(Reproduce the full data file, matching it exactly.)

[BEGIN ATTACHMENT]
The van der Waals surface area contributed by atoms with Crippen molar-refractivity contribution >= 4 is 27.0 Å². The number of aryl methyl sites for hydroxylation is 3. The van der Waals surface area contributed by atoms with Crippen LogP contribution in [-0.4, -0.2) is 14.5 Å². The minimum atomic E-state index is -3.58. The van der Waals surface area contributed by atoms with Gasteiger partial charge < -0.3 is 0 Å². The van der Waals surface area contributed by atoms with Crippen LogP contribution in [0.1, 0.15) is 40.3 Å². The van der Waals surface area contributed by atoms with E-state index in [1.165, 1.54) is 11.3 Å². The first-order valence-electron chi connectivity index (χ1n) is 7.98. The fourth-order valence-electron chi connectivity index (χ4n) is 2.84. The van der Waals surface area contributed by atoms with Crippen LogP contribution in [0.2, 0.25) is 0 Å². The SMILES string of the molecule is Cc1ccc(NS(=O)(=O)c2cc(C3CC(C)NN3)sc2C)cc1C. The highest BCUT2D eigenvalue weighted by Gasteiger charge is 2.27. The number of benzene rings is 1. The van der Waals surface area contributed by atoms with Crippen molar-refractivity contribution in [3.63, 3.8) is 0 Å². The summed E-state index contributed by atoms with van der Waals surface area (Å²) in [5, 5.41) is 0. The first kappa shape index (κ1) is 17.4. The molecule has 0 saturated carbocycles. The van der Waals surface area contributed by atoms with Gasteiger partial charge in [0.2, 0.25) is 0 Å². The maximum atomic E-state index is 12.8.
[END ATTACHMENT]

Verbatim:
The van der Waals surface area contributed by atoms with Crippen molar-refractivity contribution >= 4 is 27.0 Å². The number of aryl methyl sites for hydroxylation is 3. The van der Waals surface area contributed by atoms with Crippen LogP contribution in [-0.4, -0.2) is 14.5 Å². The minimum atomic E-state index is -3.58. The van der Waals surface area contributed by atoms with Gasteiger partial charge < -0.3 is 0 Å². The van der Waals surface area contributed by atoms with Crippen LogP contribution in [0.1, 0.15) is 40.3 Å². The van der Waals surface area contributed by atoms with E-state index in [1.165, 1.54) is 11.3 Å². The first-order valence-electron chi connectivity index (χ1n) is 7.98. The fourth-order valence-electron chi connectivity index (χ4n) is 2.84. The van der Waals surface area contributed by atoms with Crippen LogP contribution in [0.2, 0.25) is 0 Å². The SMILES string of the molecule is Cc1ccc(NS(=O)(=O)c2cc(C3CC(C)NN3)sc2C)cc1C. The highest BCUT2D eigenvalue weighted by Gasteiger charge is 2.27. The number of benzene rings is 1. The van der Waals surface area contributed by atoms with Crippen molar-refractivity contribution in [3.63, 3.8) is 0 Å². The summed E-state index contributed by atoms with van der Waals surface area (Å²) in [5, 5.41) is 0. The first kappa shape index (κ1) is 17.4. The molecule has 0 saturated carbocycles. The van der Waals surface area contributed by atoms with Gasteiger partial charge in [0.2, 0.25) is 0 Å². The maximum atomic E-state index is 12.8.